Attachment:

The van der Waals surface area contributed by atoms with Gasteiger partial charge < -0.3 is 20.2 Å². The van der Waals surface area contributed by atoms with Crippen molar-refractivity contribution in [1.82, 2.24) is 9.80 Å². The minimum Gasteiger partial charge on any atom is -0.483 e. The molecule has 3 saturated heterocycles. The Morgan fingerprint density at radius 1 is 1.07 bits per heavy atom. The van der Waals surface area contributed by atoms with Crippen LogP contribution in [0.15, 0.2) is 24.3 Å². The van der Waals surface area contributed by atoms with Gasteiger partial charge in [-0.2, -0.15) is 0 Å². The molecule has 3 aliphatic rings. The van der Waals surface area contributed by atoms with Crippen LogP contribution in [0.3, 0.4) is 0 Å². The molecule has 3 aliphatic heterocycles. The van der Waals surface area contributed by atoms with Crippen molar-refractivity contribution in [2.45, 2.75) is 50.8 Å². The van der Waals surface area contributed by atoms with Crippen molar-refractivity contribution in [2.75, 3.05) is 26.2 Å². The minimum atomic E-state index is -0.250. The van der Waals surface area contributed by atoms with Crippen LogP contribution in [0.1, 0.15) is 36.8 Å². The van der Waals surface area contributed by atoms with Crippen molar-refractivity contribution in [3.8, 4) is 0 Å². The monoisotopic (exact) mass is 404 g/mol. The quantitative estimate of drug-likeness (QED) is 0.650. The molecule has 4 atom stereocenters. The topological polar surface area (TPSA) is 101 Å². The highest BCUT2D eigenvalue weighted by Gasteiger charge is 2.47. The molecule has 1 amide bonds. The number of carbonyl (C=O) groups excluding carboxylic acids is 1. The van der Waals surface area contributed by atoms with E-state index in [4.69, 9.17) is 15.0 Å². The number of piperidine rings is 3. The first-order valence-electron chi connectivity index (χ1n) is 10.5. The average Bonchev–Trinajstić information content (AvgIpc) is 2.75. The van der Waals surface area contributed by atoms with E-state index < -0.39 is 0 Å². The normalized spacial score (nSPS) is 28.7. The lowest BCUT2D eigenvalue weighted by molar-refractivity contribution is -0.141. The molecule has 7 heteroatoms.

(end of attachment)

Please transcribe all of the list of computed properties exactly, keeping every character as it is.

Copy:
The van der Waals surface area contributed by atoms with Gasteiger partial charge < -0.3 is 20.2 Å². The van der Waals surface area contributed by atoms with Crippen molar-refractivity contribution in [1.82, 2.24) is 9.80 Å². The minimum Gasteiger partial charge on any atom is -0.483 e. The molecule has 3 saturated heterocycles. The Morgan fingerprint density at radius 1 is 1.07 bits per heavy atom. The van der Waals surface area contributed by atoms with Crippen LogP contribution in [0.15, 0.2) is 24.3 Å². The van der Waals surface area contributed by atoms with Gasteiger partial charge in [-0.2, -0.15) is 0 Å². The molecule has 3 aliphatic rings. The van der Waals surface area contributed by atoms with Crippen LogP contribution in [0.3, 0.4) is 0 Å². The molecule has 3 aliphatic heterocycles. The van der Waals surface area contributed by atoms with Crippen molar-refractivity contribution in [2.45, 2.75) is 50.8 Å². The van der Waals surface area contributed by atoms with Crippen molar-refractivity contribution in [2.75, 3.05) is 26.2 Å². The minimum atomic E-state index is -0.250. The van der Waals surface area contributed by atoms with Crippen LogP contribution in [0.1, 0.15) is 36.8 Å². The van der Waals surface area contributed by atoms with Crippen molar-refractivity contribution in [3.8, 4) is 0 Å². The monoisotopic (exact) mass is 404 g/mol. The quantitative estimate of drug-likeness (QED) is 0.650. The molecule has 4 atom stereocenters. The topological polar surface area (TPSA) is 101 Å². The highest BCUT2D eigenvalue weighted by Gasteiger charge is 2.47. The molecule has 1 amide bonds. The number of carbonyl (C=O) groups excluding carboxylic acids is 1. The van der Waals surface area contributed by atoms with E-state index in [4.69, 9.17) is 15.0 Å². The number of piperidine rings is 3. The first-order valence-electron chi connectivity index (χ1n) is 10.5. The average Bonchev–Trinajstić information content (AvgIpc) is 2.75. The van der Waals surface area contributed by atoms with E-state index < -0.39 is 0 Å². The normalized spacial score (nSPS) is 28.7. The lowest BCUT2D eigenvalue weighted by molar-refractivity contribution is -0.141. The molecule has 7 heteroatoms.